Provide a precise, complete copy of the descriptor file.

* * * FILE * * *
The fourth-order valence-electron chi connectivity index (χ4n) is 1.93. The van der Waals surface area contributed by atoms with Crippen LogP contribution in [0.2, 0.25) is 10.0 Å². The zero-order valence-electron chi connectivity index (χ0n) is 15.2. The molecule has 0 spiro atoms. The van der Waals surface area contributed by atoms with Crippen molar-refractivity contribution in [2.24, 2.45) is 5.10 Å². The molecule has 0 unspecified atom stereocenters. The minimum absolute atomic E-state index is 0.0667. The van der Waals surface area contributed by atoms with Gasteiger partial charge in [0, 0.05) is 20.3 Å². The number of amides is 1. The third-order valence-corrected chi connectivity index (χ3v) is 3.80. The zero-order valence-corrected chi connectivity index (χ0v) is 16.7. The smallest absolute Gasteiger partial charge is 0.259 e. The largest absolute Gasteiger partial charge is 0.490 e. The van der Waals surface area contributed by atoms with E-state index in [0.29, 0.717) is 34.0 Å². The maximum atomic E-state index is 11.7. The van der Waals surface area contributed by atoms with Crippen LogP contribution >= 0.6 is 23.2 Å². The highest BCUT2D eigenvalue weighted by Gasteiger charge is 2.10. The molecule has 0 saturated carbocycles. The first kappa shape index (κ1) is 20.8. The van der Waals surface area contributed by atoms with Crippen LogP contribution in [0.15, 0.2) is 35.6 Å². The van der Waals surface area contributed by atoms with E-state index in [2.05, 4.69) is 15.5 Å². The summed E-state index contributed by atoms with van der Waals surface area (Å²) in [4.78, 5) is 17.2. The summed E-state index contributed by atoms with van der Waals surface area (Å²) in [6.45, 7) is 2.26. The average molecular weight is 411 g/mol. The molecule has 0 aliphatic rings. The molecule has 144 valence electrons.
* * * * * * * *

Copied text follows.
The fourth-order valence-electron chi connectivity index (χ4n) is 1.93. The van der Waals surface area contributed by atoms with Crippen LogP contribution in [0.2, 0.25) is 10.0 Å². The zero-order valence-electron chi connectivity index (χ0n) is 15.2. The molecule has 0 spiro atoms. The van der Waals surface area contributed by atoms with Crippen molar-refractivity contribution in [2.24, 2.45) is 5.10 Å². The molecule has 0 unspecified atom stereocenters. The minimum absolute atomic E-state index is 0.0667. The van der Waals surface area contributed by atoms with Gasteiger partial charge in [0, 0.05) is 20.3 Å². The number of amides is 1. The third-order valence-corrected chi connectivity index (χ3v) is 3.80. The zero-order valence-corrected chi connectivity index (χ0v) is 16.7. The smallest absolute Gasteiger partial charge is 0.259 e. The largest absolute Gasteiger partial charge is 0.490 e. The van der Waals surface area contributed by atoms with E-state index in [0.29, 0.717) is 34.0 Å². The maximum atomic E-state index is 11.7. The van der Waals surface area contributed by atoms with Crippen LogP contribution >= 0.6 is 23.2 Å². The highest BCUT2D eigenvalue weighted by Gasteiger charge is 2.10. The molecule has 0 saturated carbocycles. The first kappa shape index (κ1) is 20.8. The van der Waals surface area contributed by atoms with Crippen LogP contribution in [0.15, 0.2) is 35.6 Å². The van der Waals surface area contributed by atoms with E-state index in [2.05, 4.69) is 15.5 Å². The summed E-state index contributed by atoms with van der Waals surface area (Å²) in [4.78, 5) is 17.2. The summed E-state index contributed by atoms with van der Waals surface area (Å²) in [6.45, 7) is 2.26. The average molecular weight is 411 g/mol. The molecule has 0 aliphatic rings. The molecule has 144 valence electrons.